UPDATE: Bellona releases “The Russian Nuclear Industry—The Need for Reform” in Washington

Publish date: June 3, 2005

Written by: Charles Digges

WASHINGTON—The Bellona Foundation has presented its report “The Russian Nuclear Industry—The Need for Reform” to high-ranking US government officials and NGOs in Washington, DC to a warm reception and the accolades of those working within the United States non-proliferation and environmental establishment.

But despite its reception as the first report of its kind, it sparked debate between non-proliferation-based camps in Washington and the more environmentally inclined NGO community, and drew attention to the differences of the American and European Russian nuclear remediation postures.

The report was presented at three venues in the US Capital: The US Government Accounting Office; at a Stimpson hearing series for Capitol Hill staffers arranged by the Senate Foreign Relations Committee, both on Thursday, and a jointly-held event sponsored by the Carnegie Endowment for International Peace (CEIP) and the Center for Strategic and International Studies (CSIS). The Bellona delegation consisted of four of the report’s co-authors: Alexander Nikitin, Igor Kudrik, Charles Digges and Nils Bøhmer. The reports other two key authors are Vladimir Kuznetsov of Russia’s Green Crosss and Vladislav Larin an independent nuclear researcher and author.

“This report has brought home to me the importance of Non-Governmental Organizations in getting governments to move forward,” said Rose Gotemoeller, a senior associate with CEIP at the Friday presentation, which was attended by more than 60 US and Russian nuclear experts, NGO members, nuclear industry officials and officials with the DOE and the Cooperative Threat Reduction Programme (CTR).

“Bellona is among the best NGOs both in terms of its thoroughness and grounding and scientific basis.”

Her sentiments were echoed by Mark Helmke, a senior staff member with the Senate Foreign Relations Committee chaired by Sen. Richard Lugar, one of the original authors of the 1991 Nunn-Lugar, or CTR programme. This programme was the first of its kind in developing bilateral agreements with Russia after the fall of the Soviet Union to destroy nuclear and other weapons strategically targeted at the United States.

The Bellona presentation
The reports main conclusions include that money sent to Russia by the growing number of international donors, including the US, would be better spent on a reformed Russian nuclear industry rather than the monolithic structure Moscow inherited from the Soviet Union and did not re-evaluate. This structure includes a closed nuclear fuel cycle and the over-burdened and environmentally hazardous reprocessing at Russia’s decaying Mayak Chemical Combine.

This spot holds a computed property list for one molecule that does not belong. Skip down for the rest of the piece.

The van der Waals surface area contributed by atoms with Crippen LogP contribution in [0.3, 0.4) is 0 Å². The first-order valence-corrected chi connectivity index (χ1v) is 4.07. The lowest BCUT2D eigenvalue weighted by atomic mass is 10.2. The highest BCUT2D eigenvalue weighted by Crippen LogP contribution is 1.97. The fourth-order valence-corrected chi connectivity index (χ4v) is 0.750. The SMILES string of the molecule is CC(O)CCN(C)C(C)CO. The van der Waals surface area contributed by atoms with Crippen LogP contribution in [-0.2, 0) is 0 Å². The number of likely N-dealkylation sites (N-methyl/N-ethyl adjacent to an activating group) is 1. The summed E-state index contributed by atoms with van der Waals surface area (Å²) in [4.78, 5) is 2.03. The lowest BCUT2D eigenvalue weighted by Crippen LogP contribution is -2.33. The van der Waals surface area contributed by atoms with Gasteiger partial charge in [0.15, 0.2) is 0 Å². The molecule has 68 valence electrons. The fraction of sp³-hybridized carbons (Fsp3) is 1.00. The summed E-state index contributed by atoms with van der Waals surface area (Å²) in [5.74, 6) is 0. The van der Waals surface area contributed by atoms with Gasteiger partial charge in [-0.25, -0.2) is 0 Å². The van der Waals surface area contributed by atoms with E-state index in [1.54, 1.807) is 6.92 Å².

The business approach?
Lisa Gordon-Hagerty, Executive Vice President and Chief Operating Officer of the United States Enrichment Corporation, had a different point of view. USEC has, since 1993, been purchasing excess high enriched uranium (HEU) suitable for weapons purposes, and with Tenex, Russia’s nuclear fuel distributor, down-blending it to low enriched uranium (LEU) for use in American rectors. Gordon-Hagerty said that the HEU-LEU programme was “the most successful non-proliferation program to date.”

The reason, she said, was that it was a business to business agreement without the involvement of either the Russian or American governments. "Ten percent of the electricity we use in this country comes from (the fuel for nuclear reactors provided by) nuclear warheads that were once aimed at us," she said.

The role of NGOs
In whatever decisions are to be made in the future, Carnegie’s Gotemoeller—who is former deputy secretary of energy in the US DOE—stressed the importance of NGOs keeping the heat governments, but added the caveat the governments and not as set in their ways as may appear from the outside. AS a former US government nuclear official, now a senior associate with Carnegie, she had a unique perspective from both sies of the fence.

As deputy secretary of energy under the Clinton Administration, she said often “gnashed her teeth” when dealing with NGOs.

She said, though, that she is a “great believer in NGOs, especially when watching their progress with the Bush administration.” Because of their involvement, security upgrades at vulnerable nuclear weapons stockpiles will be completes several years ahead of schedule by 2008.

But she added that NGOs sometimes don’t have a completely clear picture of what is going on “on the inside of governments, which are more flexible than they may appear” and some actually welcome outside pressure.